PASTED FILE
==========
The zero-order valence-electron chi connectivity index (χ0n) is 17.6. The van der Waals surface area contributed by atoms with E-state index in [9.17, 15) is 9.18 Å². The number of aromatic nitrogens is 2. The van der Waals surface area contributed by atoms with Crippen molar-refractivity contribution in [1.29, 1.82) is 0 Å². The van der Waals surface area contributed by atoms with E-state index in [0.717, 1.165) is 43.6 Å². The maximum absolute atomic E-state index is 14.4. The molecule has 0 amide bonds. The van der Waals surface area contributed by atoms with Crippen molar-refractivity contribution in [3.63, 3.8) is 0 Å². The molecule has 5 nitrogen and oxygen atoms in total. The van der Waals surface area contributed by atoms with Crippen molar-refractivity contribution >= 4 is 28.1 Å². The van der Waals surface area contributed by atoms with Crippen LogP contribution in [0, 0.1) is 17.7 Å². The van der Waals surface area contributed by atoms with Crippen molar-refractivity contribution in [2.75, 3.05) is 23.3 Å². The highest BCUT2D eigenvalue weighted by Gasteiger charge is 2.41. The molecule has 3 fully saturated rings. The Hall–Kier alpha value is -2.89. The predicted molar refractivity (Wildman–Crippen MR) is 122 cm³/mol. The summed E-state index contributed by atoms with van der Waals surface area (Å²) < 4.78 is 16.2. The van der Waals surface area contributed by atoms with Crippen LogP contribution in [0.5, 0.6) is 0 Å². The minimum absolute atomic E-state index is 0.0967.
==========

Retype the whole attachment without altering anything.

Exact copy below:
The zero-order valence-electron chi connectivity index (χ0n) is 17.6. The van der Waals surface area contributed by atoms with E-state index in [9.17, 15) is 9.18 Å². The number of aromatic nitrogens is 2. The van der Waals surface area contributed by atoms with Crippen molar-refractivity contribution in [1.29, 1.82) is 0 Å². The van der Waals surface area contributed by atoms with E-state index in [0.717, 1.165) is 43.6 Å². The maximum absolute atomic E-state index is 14.4. The molecule has 0 amide bonds. The van der Waals surface area contributed by atoms with Crippen molar-refractivity contribution in [3.63, 3.8) is 0 Å². The molecule has 5 nitrogen and oxygen atoms in total. The van der Waals surface area contributed by atoms with Crippen molar-refractivity contribution >= 4 is 28.1 Å². The van der Waals surface area contributed by atoms with Crippen LogP contribution in [0, 0.1) is 17.7 Å². The van der Waals surface area contributed by atoms with Crippen molar-refractivity contribution in [2.75, 3.05) is 23.3 Å². The highest BCUT2D eigenvalue weighted by Gasteiger charge is 2.41. The molecule has 3 fully saturated rings. The Hall–Kier alpha value is -2.89. The predicted molar refractivity (Wildman–Crippen MR) is 122 cm³/mol. The summed E-state index contributed by atoms with van der Waals surface area (Å²) < 4.78 is 16.2. The van der Waals surface area contributed by atoms with Crippen LogP contribution in [0.5, 0.6) is 0 Å². The minimum absolute atomic E-state index is 0.0967.